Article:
For an offender to be executed, a minimum of four separate decisions have to be made. The offender must first choose to commit the crime, that is, they must possess mens rea, or criminal intent, at the time of the commission of the offense. Second, because the Eighth Amendment, via Woodson, prohibits mandatory death sentences, prosecutors must elect to bring a capital charge in response to the offense, rather than pursuing life in prison. This is known as “prosecutorial discretion.” Third, the jury must find the defendant both guilty and deserving of death. Capital juries may sentence a defendant to death only if they are convinced that the case meets certain statutory qualifications. They may sentence that same offender to life for any reason at all, however, and thus must choose death over life. Fourth, every state that retains the death penalty has clemency procedures in place. It is true that these procedures can be manipulated so as to make clemency all but impossible. The fact that each death penalty state has such procedures, however, demonstrates that here too death must be affirmatively chosen, rather than settled on by default. This oversimplification of the capital punishment process shows how many decisions have to be made in order for an offender to reach death row.

The death penalty as it is currently used in the United States is discretionary at every stage of the process. It cannot be compelled. As such, the culpability for the states’ mistakes lies with those at each stage of the process, beginning with the offense and ending with the decision to attempt to execute him using an unproven method.

At no point can death penalty opponents be deemed culpable for decisions made by those with the authority to do so. The culpability lies with those making the decision, and not with those who, pointedly, are not trusted even to decide an offender’s guilt. We could as well blame the European producers of the drugs typically used in lethal injections for the recent botched executions—and death penalty supporters are doing so—and we would likewise miss the point.

Deng and Lithwick’s piece presents a false choice between “insisting that no capital punishment system will ever be tolerated in the U.S.” and working to ensure that executions are as humane as possible. This displaces the responsibility and culpability for executions onto those who are working to end them. This is a false choice because it presumes what cannot be presumed—that death sentences can be compelled.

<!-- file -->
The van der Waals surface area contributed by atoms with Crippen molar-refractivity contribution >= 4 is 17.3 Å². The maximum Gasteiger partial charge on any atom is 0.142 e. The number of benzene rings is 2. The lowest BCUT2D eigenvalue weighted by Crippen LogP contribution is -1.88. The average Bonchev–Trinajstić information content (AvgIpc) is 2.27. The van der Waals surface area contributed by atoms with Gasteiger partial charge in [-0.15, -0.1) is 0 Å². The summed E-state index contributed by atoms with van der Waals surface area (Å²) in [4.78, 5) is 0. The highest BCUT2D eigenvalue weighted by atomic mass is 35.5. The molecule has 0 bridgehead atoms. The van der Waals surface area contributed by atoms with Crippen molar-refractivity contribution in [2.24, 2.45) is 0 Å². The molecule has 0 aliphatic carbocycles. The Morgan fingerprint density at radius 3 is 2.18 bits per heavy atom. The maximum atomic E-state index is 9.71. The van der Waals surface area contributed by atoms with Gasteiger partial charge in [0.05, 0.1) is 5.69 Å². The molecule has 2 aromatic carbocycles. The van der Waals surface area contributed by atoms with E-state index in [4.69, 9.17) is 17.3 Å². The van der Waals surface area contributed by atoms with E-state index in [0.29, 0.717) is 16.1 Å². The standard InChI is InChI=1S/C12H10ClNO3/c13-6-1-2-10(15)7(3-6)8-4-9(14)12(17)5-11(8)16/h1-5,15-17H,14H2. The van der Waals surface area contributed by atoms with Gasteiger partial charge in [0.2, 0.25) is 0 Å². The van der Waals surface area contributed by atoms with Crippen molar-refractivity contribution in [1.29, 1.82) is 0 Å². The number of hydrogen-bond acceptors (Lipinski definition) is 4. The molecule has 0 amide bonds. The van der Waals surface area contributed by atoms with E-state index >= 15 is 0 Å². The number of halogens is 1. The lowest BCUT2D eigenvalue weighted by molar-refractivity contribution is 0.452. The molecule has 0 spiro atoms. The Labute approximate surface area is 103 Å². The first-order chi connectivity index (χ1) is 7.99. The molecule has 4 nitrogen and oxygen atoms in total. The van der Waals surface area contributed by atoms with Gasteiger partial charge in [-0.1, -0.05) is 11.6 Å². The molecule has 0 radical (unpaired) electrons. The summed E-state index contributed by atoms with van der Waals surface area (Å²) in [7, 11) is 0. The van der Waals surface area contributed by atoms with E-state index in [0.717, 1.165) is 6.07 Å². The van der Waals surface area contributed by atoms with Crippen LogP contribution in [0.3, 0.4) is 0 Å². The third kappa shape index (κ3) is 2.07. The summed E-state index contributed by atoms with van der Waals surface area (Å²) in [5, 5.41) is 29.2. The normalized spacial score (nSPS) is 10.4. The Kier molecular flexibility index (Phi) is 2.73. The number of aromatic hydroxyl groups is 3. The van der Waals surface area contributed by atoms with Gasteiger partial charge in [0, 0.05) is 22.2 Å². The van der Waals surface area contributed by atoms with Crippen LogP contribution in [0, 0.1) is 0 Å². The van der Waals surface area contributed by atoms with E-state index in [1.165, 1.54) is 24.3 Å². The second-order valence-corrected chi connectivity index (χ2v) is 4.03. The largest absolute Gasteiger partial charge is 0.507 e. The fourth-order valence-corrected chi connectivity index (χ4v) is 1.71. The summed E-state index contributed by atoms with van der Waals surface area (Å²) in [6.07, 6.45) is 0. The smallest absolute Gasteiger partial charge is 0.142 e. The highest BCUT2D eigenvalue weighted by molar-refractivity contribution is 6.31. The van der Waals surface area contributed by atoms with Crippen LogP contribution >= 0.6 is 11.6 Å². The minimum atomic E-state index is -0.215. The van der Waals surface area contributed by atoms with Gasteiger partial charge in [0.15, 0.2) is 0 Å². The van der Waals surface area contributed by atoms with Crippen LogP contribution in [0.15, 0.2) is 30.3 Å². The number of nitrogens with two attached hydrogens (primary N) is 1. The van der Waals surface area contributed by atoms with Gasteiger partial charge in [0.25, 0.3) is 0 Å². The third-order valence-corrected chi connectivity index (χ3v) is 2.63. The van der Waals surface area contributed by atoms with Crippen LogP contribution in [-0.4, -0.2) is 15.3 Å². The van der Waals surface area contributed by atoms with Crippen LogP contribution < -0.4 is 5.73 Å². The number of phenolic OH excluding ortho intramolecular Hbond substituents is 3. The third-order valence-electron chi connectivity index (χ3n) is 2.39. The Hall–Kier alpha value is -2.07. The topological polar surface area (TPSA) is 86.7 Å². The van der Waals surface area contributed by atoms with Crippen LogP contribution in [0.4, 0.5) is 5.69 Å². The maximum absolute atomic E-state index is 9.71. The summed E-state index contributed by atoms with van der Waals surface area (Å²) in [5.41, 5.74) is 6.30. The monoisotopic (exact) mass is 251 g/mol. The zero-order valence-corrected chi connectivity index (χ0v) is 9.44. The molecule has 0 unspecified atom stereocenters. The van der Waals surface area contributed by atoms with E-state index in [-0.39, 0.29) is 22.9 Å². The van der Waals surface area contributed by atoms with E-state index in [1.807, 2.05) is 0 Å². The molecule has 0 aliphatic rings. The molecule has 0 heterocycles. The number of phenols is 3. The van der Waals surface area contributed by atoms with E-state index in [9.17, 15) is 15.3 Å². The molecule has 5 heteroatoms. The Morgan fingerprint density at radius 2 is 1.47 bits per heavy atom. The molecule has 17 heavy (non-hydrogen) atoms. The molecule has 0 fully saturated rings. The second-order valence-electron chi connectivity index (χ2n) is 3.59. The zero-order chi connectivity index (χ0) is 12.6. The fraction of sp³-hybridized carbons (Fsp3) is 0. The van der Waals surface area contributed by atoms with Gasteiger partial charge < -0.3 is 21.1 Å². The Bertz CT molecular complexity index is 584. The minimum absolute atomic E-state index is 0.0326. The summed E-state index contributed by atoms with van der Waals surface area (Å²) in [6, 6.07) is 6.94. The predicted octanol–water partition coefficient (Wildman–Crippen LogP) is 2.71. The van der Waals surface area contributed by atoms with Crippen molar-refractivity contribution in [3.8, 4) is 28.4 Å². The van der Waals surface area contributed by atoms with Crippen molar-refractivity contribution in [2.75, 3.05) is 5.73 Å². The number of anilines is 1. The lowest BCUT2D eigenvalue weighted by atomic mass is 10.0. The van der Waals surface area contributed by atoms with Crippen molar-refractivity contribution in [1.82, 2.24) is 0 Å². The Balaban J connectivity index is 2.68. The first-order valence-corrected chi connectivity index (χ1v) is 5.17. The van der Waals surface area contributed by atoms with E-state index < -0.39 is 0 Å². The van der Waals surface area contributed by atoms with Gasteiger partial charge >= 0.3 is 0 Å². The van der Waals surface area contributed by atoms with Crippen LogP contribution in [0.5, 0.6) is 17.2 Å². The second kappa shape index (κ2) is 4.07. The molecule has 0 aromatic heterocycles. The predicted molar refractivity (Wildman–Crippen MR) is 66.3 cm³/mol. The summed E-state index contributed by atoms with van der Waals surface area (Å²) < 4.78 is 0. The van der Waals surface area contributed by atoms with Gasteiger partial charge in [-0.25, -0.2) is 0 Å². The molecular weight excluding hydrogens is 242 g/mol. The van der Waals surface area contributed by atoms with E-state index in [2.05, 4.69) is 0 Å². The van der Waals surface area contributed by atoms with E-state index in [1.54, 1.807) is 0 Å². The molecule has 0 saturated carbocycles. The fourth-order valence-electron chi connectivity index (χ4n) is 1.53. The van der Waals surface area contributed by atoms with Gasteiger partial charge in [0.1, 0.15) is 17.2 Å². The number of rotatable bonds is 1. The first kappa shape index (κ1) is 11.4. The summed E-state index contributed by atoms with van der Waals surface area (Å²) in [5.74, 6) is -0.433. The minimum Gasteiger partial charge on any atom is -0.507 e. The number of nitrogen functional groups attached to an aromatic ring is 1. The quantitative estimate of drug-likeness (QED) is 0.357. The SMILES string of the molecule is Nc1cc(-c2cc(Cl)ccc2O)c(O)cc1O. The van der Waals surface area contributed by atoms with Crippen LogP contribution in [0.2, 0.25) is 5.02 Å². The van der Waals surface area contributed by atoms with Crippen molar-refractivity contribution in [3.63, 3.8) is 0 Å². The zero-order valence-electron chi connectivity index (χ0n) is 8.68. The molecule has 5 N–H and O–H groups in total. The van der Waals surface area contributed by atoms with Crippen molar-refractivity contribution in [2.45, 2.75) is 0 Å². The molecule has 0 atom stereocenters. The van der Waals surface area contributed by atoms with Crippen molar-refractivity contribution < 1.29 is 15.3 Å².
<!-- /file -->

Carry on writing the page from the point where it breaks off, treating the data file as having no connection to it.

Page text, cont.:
The real choice is between confronting the violence that is done in our names honestly and with moral reflection or continuing to hide it behind veils of secrecy and misleadingly medicalized executions. (The subsidiary question, it seems to me, is when and under what circumstances we countenance boycotts and other forms of protest in support of an aim, and when we disagree with the aims and thus dismiss the tactic as illegitimate.) That choice—whether to expose and confront that violence—belongs to all of us, and not only on this issue. Those working to end the death penalty have made it. The ultimate responsibility for executions belongs first to those who avail themselves of it and then to all of us, for that violence is carried out in all of our names.

3 Thoughts on this Post

  1. Thanks so much for this excellent piece.

    I am fascinated by the perverse logic at work in, e.g., Lithwick’s argument–that a protestor who tries to resist or forestall evil becomes the author of a greater evil (by creating hardships for those entrusted to carry out the state’s violence).

    This argument seems symptomatic of a larger anti-democratic tendency within neoliberal thought, similar to the way many Nader voters were treated as “authors” of the most recent Iraq War, and similar also to the way that victims of military offensives are re-situated as aggressors.

    This essay is very valuable, as well, for opening up a serious question for historians: if post-’76 death penalty executions have been entirely discretionary (one might say, with students of sovereignty, that all executions have always been discretionary– that might even be their political-theological point–as we see in the prevalence of performed mercy, by way of the pardoning power, in many otherwise Draconian regimes), are state-level executives murderers?

    I think that, faced with this question, many historians would be likely to equivocate, or refuse to answer the question definitively. But it strikes me that an intellectually honest historian should be prepared to answer “yes” or “no.”

  2. Thanks first to Ray for posting and to Kurt for the thoughtful response.

    Kurt, you raise a number of points that I wanted to respond to directly:

    “I am fascinated by the perverse logic at work in, e.g., Lithwick’s argument–that a protestor who tries to resist or forestall evil becomes the author of a greater evil (by creating hardships for those entrusted to carry out the state’s violence).”